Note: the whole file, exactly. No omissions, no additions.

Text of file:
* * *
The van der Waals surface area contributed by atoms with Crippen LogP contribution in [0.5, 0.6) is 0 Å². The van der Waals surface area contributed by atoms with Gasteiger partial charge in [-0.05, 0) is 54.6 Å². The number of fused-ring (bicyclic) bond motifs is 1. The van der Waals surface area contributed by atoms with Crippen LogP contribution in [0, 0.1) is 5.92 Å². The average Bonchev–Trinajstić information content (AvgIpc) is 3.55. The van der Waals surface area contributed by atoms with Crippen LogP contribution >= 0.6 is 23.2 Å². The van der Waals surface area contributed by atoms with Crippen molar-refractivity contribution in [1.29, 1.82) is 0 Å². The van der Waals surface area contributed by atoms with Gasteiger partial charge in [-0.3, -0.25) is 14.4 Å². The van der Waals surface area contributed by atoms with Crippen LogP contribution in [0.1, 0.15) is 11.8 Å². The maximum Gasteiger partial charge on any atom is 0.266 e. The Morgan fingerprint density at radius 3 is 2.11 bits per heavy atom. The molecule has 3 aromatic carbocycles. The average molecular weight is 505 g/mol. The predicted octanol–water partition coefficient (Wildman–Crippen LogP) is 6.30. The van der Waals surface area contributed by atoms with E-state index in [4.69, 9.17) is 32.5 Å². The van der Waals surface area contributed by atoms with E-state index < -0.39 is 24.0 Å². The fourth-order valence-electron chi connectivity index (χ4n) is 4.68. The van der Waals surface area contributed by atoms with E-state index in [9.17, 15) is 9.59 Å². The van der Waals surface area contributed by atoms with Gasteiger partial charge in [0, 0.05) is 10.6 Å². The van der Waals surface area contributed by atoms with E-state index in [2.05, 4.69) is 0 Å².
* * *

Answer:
The van der Waals surface area contributed by atoms with Crippen LogP contribution in [0.5, 0.6) is 0 Å². The van der Waals surface area contributed by atoms with Gasteiger partial charge in [-0.05, 0) is 54.6 Å². The number of fused-ring (bicyclic) bond motifs is 1. The van der Waals surface area contributed by atoms with Crippen LogP contribution in [0, 0.1) is 5.92 Å². The average Bonchev–Trinajstić information content (AvgIpc) is 3.55. The van der Waals surface area contributed by atoms with Crippen LogP contribution >= 0.6 is 23.2 Å². The van der Waals surface area contributed by atoms with Crippen molar-refractivity contribution in [1.29, 1.82) is 0 Å². The van der Waals surface area contributed by atoms with Gasteiger partial charge in [-0.3, -0.25) is 14.4 Å². The van der Waals surface area contributed by atoms with Crippen LogP contribution in [0.1, 0.15) is 11.8 Å². The maximum Gasteiger partial charge on any atom is 0.266 e. The Morgan fingerprint density at radius 3 is 2.11 bits per heavy atom. The molecule has 3 aromatic carbocycles. The average molecular weight is 505 g/mol. The predicted octanol–water partition coefficient (Wildman–Crippen LogP) is 6.30. The van der Waals surface area contributed by atoms with E-state index in [4.69, 9.17) is 32.5 Å². The van der Waals surface area contributed by atoms with E-state index < -0.39 is 24.0 Å². The fourth-order valence-electron chi connectivity index (χ4n) is 4.68. The van der Waals surface area contributed by atoms with E-state index in [9.17, 15) is 9.59 Å². The van der Waals surface area contributed by atoms with Gasteiger partial charge in [0, 0.05) is 10.6 Å². The van der Waals surface area contributed by atoms with E-state index in [2.05, 4.69) is 0 Å².